Spatial Organization

Hand Rendering by: Casey Gorrell

Cable Network

Hand Detail by: Casey Gorrell

weaving the city back to the river

Team Members: Casey Gorrell and Robert Armstrong


Overlooking the River

Hand Rendering by: Casey Gorrell

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Existing Site

Proposed Grading Section

FRONTIER FARM CREDIT construction documentation for ffc headquarters


Grading Plan

N

0

20 20

4400

80

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Frontier Farm Credit provides financial assistance to the agricultural industry in the Midwest. As a company, Frontier Farm Credit (FFC) is looking to the future. Throughout the course of two semesters, the site for the FFC Headquarters was used in standard design implementation projects. The project focused on eight aspects of construction; conceptual design, grading, earthwork estimations, dimensioning, lighting, irrigation, detailing, and planting.

Earthwork Diagram

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0

20

40

80

construction documentation for ffc headquarters


Irrigation Plan

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0

5

10

20

Layout Plan

N

0

5

10

20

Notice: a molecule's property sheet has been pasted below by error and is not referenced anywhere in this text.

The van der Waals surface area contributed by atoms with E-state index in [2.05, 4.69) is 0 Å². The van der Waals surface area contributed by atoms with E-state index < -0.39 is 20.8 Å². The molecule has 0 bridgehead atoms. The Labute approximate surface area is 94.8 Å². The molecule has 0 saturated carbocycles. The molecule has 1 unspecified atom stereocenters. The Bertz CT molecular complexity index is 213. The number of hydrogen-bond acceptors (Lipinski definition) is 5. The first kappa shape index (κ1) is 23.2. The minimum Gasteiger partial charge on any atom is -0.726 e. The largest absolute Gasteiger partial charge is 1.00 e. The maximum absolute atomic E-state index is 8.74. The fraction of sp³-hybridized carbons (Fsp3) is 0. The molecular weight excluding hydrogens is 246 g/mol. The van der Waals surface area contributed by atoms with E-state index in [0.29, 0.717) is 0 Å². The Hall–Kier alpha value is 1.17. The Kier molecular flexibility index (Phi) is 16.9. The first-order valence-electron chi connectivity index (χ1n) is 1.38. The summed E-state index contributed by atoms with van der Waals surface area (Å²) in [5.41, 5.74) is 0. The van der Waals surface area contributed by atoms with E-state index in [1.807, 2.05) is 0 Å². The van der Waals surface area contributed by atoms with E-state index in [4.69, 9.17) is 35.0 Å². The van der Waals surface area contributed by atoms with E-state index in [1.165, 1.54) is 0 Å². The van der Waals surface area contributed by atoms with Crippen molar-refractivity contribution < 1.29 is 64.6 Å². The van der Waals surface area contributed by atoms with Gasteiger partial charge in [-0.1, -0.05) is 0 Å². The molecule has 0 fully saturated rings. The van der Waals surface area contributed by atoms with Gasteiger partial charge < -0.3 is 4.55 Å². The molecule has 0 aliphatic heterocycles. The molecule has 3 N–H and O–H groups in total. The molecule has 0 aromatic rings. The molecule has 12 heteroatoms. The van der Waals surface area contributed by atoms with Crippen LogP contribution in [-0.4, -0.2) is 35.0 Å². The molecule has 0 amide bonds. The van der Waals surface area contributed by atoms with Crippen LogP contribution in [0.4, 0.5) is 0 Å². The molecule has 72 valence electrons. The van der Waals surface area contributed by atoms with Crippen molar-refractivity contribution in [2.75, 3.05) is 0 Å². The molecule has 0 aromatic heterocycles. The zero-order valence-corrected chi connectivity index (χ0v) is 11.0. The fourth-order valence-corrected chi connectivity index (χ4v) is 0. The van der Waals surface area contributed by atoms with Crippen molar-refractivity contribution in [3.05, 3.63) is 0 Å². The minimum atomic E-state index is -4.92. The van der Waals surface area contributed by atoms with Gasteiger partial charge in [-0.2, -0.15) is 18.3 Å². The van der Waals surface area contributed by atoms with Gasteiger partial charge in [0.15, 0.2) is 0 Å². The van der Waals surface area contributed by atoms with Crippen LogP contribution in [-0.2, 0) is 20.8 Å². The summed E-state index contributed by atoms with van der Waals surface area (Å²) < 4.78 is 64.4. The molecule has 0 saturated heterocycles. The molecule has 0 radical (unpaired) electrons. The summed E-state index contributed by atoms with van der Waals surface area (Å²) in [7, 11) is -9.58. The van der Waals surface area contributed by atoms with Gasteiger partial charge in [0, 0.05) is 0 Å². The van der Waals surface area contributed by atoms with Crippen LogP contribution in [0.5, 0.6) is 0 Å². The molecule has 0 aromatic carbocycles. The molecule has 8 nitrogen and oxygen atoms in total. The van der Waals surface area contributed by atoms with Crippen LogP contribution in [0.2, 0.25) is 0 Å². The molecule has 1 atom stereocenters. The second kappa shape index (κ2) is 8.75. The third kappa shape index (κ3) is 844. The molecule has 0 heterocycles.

Planting Plan

N

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5

10

20

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Deck and Patio Plan Located under a grove of shade trees, a secondary patio at the southwest corner of site provides ample seating for a small gathering or private lunch. Elevated above the sidewalk, this patio provides distant views across the buffalo grass lawn to the prairie horizon. Once seated in the patio, the evergreen boxwood hedge surrounds visitors, providing a sense of enclosure.

construction documentation for ffc headquarters


Raised Planter Section

Raised Planter Plan

Bench Detail

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ion o Progress

Past

Progress io

Introduction Introduction off the h C Car of the Car

Street Width Safe

f Cars

n of Pede

ty Study

Strategies Temporary

strians

Presen Present Future Present Future

Concept Diagram

DEC.

JAN.

FEB.

MAR.

Select NYC Streets for Study Conduct NYC Streets Study

Current Progress

Analyze NYC Streets Study Data Temporary Proposal for Bluemont Ave Review

Final Proposal for Bluemont Ave

Workplan

NARROWING THE GAP correlation between street width and pedestrian safety

APR.


Dilemma

The widening of streets and accommodation for the car has created a dangerous environment for pedestrians. By studying the correlation between street width and pedestrian safety, justification can be provided to implement the Complete Streets Design Standards on Bluemont Avenue in Manhattan Kansas.

Relevance

Anticipated Findings

As the United States continue to widen the gap between vehicles and